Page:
Posted by Jeanne Marie Grunwell Ford
There is a certain loneliness in growing up as an "army brat," moving from place to place among other habitual movers, most of them wary of forming permanent attachments under the relentlessly transient circumstances. As an only child, I was also one of the few kids I knew who lacked the company of siblings. My grandmother did live with us, and she shared a room with me until I was 12. She was an excellent cook and a loud snorer. She was also functionally illiterate, having been forced to drop out of school in fifth grade to get a factory job. My obsession with reading (and not with cleaning!) was incomprehensible to her. In retrospect, I am so sad for what she never had the chance to appreciate.
Not to sound too loser-ish, but Ramona and Laura Ingalls Wilder and even the Bobbsey Twins were my ever-reliable friends. I remember spending one sweltering summer day (my grandmother didn't believe in air conditioning or even open windows) writing a "bridge" between On the Banks of Plum Creek and By the Shores of Silver Lake, imagining what had transpired in the unusually long gap between the two installments. (Apparently I was 20 years ahead of HarperCollins in foreseeing the Little House tie-in market.)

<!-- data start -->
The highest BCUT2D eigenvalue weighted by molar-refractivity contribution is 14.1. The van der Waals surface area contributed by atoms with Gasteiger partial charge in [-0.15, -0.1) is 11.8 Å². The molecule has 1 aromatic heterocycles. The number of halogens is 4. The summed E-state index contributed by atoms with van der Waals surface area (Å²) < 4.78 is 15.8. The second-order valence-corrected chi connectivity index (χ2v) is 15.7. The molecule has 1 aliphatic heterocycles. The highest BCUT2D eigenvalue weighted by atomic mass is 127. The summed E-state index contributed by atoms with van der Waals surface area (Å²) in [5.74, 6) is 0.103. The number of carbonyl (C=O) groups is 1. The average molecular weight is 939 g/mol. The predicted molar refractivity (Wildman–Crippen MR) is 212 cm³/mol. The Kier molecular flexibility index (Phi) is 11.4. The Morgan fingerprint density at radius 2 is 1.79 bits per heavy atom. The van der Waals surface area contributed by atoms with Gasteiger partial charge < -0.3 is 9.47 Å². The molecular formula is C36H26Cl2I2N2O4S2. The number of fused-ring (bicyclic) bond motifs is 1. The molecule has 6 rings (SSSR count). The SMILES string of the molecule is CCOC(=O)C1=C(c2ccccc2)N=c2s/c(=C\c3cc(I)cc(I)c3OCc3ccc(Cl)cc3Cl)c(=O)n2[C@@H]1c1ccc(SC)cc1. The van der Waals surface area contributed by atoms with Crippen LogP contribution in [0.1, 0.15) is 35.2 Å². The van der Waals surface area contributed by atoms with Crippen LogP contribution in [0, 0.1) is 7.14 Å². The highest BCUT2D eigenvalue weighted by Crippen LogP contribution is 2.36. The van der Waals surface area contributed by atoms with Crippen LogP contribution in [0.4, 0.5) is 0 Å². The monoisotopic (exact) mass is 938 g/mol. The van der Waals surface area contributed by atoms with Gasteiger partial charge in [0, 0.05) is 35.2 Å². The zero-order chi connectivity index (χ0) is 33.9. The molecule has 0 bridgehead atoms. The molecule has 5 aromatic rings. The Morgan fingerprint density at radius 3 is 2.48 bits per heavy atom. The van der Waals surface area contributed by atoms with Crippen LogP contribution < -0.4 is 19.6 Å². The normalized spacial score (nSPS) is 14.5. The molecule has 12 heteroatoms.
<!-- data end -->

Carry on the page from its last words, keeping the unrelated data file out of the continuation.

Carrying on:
In short, I knew from a very early age that I wanted to be a writer.
In fact, by high school, my oft-articulated (and, dare I say, unusual) aspiration was to write children's books and soap operas (given my love of serials, continuing characters, and my grandmother's daytime TV habit).
A number of caring souls had persuasively made the case that it was highly unlikely that I would ever earn a living as a fiction writer. I considered a variety of divergent career paths (and in fact came thisclose to accepting an Army ROTC scholarship to become a linguist -- in which case I might be writing this post from Iraq or, more likely, not at all). The one career I never considered was teaching.
Despite my tremendous respect for the excellent teachers who have shaped my life (Mind Games is dedicated to them), I knew I could never be one of them. One of the things I enjoy about writing is the ability to carefully consider every word before I commit to it. The idea of extemporaneous anything makes me sweat.
So I embarked on my pleasantly solitary writerly life, with a large dose of secretarial work to support my aspirations. My first professional byline, unlike Carmela's vaunted anthology, was in Soap Opera Weekly Magazine.
After college, I moved to Los Angeles and became an unpaid intern and then a writers' assistant on my favorite TV show, Days of Our Lives. My 80-year-old grandmother, a die hard fan of a rival soap, would get up from the couch every day (no remote control) and switch the channel to the end credits just to see my name.
Meanwhile, I did some writing for hire -- mostly notably of several mystery novels under a certain pseudonym that I am forbidden to disclose, but which any amateur detective worth her salt could deduce. One of my editors was the great Olga Litowinsky, and I am forever grateful for the opportunity to have learned from her.